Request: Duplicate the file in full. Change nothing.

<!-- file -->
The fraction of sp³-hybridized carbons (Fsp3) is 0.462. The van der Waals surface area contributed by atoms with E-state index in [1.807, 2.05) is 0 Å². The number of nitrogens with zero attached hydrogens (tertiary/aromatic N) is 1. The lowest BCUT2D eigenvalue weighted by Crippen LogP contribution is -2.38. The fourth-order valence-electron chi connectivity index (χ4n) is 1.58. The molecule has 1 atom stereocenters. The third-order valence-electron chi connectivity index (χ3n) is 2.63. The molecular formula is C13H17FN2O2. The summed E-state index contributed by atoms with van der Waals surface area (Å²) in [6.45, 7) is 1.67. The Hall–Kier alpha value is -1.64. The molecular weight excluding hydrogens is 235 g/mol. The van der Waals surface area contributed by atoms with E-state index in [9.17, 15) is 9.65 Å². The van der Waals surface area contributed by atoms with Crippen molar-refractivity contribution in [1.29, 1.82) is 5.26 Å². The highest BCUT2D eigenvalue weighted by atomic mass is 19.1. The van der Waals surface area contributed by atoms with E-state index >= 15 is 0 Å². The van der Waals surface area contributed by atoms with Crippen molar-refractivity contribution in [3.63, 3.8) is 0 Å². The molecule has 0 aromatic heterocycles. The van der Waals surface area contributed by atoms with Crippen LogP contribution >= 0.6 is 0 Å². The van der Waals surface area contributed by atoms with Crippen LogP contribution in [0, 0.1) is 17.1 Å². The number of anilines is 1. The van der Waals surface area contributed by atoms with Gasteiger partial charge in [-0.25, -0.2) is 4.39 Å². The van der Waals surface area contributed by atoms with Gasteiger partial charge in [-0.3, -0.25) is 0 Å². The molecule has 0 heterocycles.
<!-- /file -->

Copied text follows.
The fraction of sp³-hybridized carbons (Fsp3) is 0.462. The van der Waals surface area contributed by atoms with E-state index in [1.807, 2.05) is 0 Å². The number of nitrogens with zero attached hydrogens (tertiary/aromatic N) is 1. The lowest BCUT2D eigenvalue weighted by Crippen LogP contribution is -2.38. The fourth-order valence-electron chi connectivity index (χ4n) is 1.58. The molecule has 1 atom stereocenters. The third-order valence-electron chi connectivity index (χ3n) is 2.63. The molecular formula is C13H17FN2O2. The summed E-state index contributed by atoms with van der Waals surface area (Å²) in [6.45, 7) is 1.67. The Hall–Kier alpha value is -1.64. The molecular weight excluding hydrogens is 235 g/mol. The van der Waals surface area contributed by atoms with E-state index in [9.17, 15) is 9.65 Å². The van der Waals surface area contributed by atoms with Crippen molar-refractivity contribution in [1.29, 1.82) is 5.26 Å². The highest BCUT2D eigenvalue weighted by atomic mass is 19.1. The van der Waals surface area contributed by atoms with E-state index >= 15 is 0 Å². The van der Waals surface area contributed by atoms with Crippen molar-refractivity contribution in [3.63, 3.8) is 0 Å². The molecule has 0 aromatic heterocycles. The van der Waals surface area contributed by atoms with Crippen LogP contribution >= 0.6 is 0 Å². The van der Waals surface area contributed by atoms with Crippen LogP contribution in [0, 0.1) is 17.1 Å². The number of anilines is 1. The van der Waals surface area contributed by atoms with Gasteiger partial charge in [-0.25, -0.2) is 4.39 Å². The van der Waals surface area contributed by atoms with Gasteiger partial charge in [-0.3, -0.25) is 0 Å². The molecule has 0 heterocycles.